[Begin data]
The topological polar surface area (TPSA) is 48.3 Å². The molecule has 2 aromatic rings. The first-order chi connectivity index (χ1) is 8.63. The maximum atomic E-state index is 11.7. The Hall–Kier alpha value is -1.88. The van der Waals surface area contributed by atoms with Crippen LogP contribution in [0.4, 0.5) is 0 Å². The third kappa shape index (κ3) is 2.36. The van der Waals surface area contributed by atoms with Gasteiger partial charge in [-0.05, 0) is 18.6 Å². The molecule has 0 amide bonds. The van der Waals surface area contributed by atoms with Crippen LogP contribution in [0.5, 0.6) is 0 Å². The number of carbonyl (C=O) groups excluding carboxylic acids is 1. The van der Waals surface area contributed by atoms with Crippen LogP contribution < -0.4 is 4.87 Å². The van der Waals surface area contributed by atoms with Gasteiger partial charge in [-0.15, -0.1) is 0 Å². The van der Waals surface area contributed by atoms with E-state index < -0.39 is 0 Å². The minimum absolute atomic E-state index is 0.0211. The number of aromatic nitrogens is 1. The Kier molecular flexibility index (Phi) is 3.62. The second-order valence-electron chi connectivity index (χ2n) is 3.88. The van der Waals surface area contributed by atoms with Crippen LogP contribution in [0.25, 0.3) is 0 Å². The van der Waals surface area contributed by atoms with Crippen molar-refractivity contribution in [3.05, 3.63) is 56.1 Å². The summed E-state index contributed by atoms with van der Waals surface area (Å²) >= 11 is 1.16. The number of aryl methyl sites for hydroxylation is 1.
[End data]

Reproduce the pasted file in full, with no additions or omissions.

The topological polar surface area (TPSA) is 48.3 Å². The molecule has 2 aromatic rings. The first-order chi connectivity index (χ1) is 8.63. The maximum atomic E-state index is 11.7. The Hall–Kier alpha value is -1.88. The van der Waals surface area contributed by atoms with Crippen LogP contribution in [0.4, 0.5) is 0 Å². The third kappa shape index (κ3) is 2.36. The van der Waals surface area contributed by atoms with Gasteiger partial charge in [-0.05, 0) is 18.6 Å². The molecule has 0 amide bonds. The van der Waals surface area contributed by atoms with Crippen LogP contribution in [0.5, 0.6) is 0 Å². The number of carbonyl (C=O) groups excluding carboxylic acids is 1. The van der Waals surface area contributed by atoms with Crippen LogP contribution < -0.4 is 4.87 Å². The van der Waals surface area contributed by atoms with Gasteiger partial charge in [-0.15, -0.1) is 0 Å². The van der Waals surface area contributed by atoms with E-state index < -0.39 is 0 Å². The minimum absolute atomic E-state index is 0.0211. The number of aromatic nitrogens is 1. The Kier molecular flexibility index (Phi) is 3.62. The second-order valence-electron chi connectivity index (χ2n) is 3.88. The van der Waals surface area contributed by atoms with Crippen LogP contribution in [0.25, 0.3) is 0 Å². The van der Waals surface area contributed by atoms with Crippen molar-refractivity contribution in [3.05, 3.63) is 56.1 Å². The summed E-state index contributed by atoms with van der Waals surface area (Å²) >= 11 is 1.16. The number of aryl methyl sites for hydroxylation is 1.